1. ^ a b c (Russian) Short bio, LIGA
  2. ^ Ukrainian president reshuffles Azarov's government, Interfax-Ukraine (24 December 2012)
  3. ^ (Ukrainian) Колєсніков Дмитро Валерійович, DA-TA
  4. ^ a b c d Igor Kolomoysky Renaissance Capital
  5. ^ a b Rossier, Roland (2014-05-30). "L’oligarque « genevois » qui défie Poutine". Tribune de Genève (in French). Retrieved 2014-07-08. 
  6. ^ (Ukrainian) Kolomoiskiy daughter is getting married, Tablo ID (28 June 2014)
  7. ^ a b Ihor Kolomoyskyy, Forbes list of billionaires (March 2012)
  8. ^ a b (Russian) Игорь Коломойский
  9. ^ a b c d Putin Gets Personal in Ukraine, Bloomberg View (Mar 4, 2014)
  10. ^ a b c d Eight Ukrainians make Forbes magazine's list of world billionaires, Kyiv Post (8 March 2012)
  11. ^ a b Rich Man In A Poor Country, Kyiv Post (17 December 2010)
  12. ^ a b Three's a crowd for Dynamo and Shakhtar, guardian.co.uk (August 28, 2007)
  13. ^ a b Ihor Kolomoysky, Kyiv Post (June 18, 2008)
  14. ^ a b Mislav Šimatović (September 25, 2007). "100 richest Eastern Europeans". Nacional. Archived from the original on July 25, 2012. Retrieved July 25, 2012. 
  15. ^ (Ukrainian) З життя українських олігархів – вілла Коломойського на Женевському озері, Ukrayinska Pravda (March 10, 2009)
  16. ^ "Up to 10yrs’ jail for dual citizenship: Ukrainian bill targets tens of thousands," RT (March 03, 2014 12:36). Retrieved March 03, 2014.
  17. ^ "Ukraine's tycoon and governor Kolomoisky confesses to holding 3 passports" ITAR-TASS (October 3, 2014 20:31). Retrieved October 3, 2014.
  18. ^ Zaitsev, Tom (2010-02-12). "Three Ukrainian carriers seek tie-up approval". Flightglobal (Reed Elsevier). Retrieved 2011-07-22. 
  19. ^ Fraende, Metet (2011-07-07). "Cimber Sterling gets 165 mln DKK lifeline". Reuters. Retrieved 2011-07-22. 
  20. ^ Katie Zezima: "Joe Biden’s son discharged from Navy Reserve after positive cocaine test" (October 17, 2014 20:31). Retrieved October 17, 2014.
  21. ^ 50 richest Ukrainians, ForUm (May 29, 2007)
  22. ^ a b c #2 Richest: Ihor Kolomoisky, 47, Kyiv Post (December 17, 2010)
  23. ^ a b c "Rule by oligarchs: Kiev appoints billionaires to govern east," RT (March 03, 2014). Retrieved (March 03, 2014).
  24. ^ An Injection Of Rule Of Law For Ukrainian Business? - Forbes, 15 July 2013
  25. ^ Ukraine’s real problem: crony capitalism - The Hill, 15 Jan 2014
  26. ^ Raiders from the east: The oligarchs who won their case but took a battering - The Independent, 11 September 2013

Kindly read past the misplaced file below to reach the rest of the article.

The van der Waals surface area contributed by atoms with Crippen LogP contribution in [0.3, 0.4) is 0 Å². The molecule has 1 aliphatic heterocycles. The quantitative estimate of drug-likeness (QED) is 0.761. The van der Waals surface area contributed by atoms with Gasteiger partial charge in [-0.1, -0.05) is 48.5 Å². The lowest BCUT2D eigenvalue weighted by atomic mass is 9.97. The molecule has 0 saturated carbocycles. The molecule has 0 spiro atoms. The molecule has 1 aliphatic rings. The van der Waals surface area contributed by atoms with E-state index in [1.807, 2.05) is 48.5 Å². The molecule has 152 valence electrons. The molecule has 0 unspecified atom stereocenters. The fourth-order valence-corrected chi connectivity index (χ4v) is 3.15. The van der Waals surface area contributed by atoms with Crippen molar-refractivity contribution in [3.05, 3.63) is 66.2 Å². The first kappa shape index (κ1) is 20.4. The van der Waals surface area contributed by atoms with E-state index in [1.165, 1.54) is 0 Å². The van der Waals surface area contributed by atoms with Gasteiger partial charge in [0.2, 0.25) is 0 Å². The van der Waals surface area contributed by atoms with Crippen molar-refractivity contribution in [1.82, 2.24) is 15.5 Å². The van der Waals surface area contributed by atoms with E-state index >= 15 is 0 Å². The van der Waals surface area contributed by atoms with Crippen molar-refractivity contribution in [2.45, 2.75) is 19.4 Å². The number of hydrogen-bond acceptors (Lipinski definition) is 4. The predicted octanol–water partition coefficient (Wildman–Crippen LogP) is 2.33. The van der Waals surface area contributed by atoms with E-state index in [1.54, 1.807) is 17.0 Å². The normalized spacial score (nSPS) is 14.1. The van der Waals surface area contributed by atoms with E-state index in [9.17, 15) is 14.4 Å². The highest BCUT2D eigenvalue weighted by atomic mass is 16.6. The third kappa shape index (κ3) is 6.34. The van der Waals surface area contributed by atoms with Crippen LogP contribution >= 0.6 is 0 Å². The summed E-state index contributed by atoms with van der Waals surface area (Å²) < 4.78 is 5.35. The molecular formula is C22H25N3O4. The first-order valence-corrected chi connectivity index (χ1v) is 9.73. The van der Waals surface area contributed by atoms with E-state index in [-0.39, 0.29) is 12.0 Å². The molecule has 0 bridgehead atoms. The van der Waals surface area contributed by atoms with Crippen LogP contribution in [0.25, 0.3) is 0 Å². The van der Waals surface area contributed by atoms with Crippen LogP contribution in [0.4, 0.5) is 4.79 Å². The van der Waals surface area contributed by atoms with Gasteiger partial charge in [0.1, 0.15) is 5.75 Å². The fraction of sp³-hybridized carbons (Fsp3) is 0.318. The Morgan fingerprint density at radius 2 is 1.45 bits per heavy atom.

27. ^ Yanukovych versus Tymoshenko, RIA Novosti (January 20, 2010)
  28. ^ After the parliamentary elections in Ukraine: a tough victory for the Party of Regions, Centre for Eastern Studies (7 November 2012)
  29. ^ Klitschko: UDAR's election campaign to cost Hr 90 million, Kyiv Post (15 September 2012)
  30. ^ Ukraine Turns to Its Oligarchs for Political Help, nytimes.com (2 March 2014)
  31. ^ Olearchyk, Roman (3 March 2014). "Ukraine oligarch: Putin is a 'schizophrenic of short stature'". beyondbrics (ft.com). Retrieved 10 September 2014. 
  32. ^ a b The Town Determined to Stop Putin, The Daily Beast (12 June 2014)
  33. ^ Ukrainian oligarch offers bounty for capture of Russian 'saboteurs' - The Guardian, 18 April 2014
  34. ^ Ukraine's Secret Weapon: Feisty Oligarch Ihor Kolomoisky, The Wall Street Journal (June 27, 2014)
  35. ^ "Russia puts Ukraine's interior minister, Dnepropetrovsk governor on int'l wanted list". Voice of Russia. June 21, 2014.
  36. ^ http://www.themoscowtimes.com/news/article/moscow-court-sanctions-arrest-of-ukraine-tycoon-governor-kolomoisky/502854.html
  37. ^ Akhmetov joins Ukraine oligarchs in pledging to protect homeland - Financial Times, 2 March 2014
  38. ^ a b A necessary putsch? - Jerusalem Post, 29 Oct 2010
  39. ^ a b #2 Richest: Ihor Kolomoisky - Kyiv Post, 17 Dec 2010
  40. ^ a b European Jewish Parliament off to a semi-comedic start - JWeekly, 3 November 2011
  41. ^ Like NBA’s Nets, European Jewish group gets an oligarch, but some see Soviet-style takeover - JTA, 2 November 2010
  42. ^ "Ukrainian big business tycoon may face expulsion from European Jewish organizations". TASS. 4 October 2014.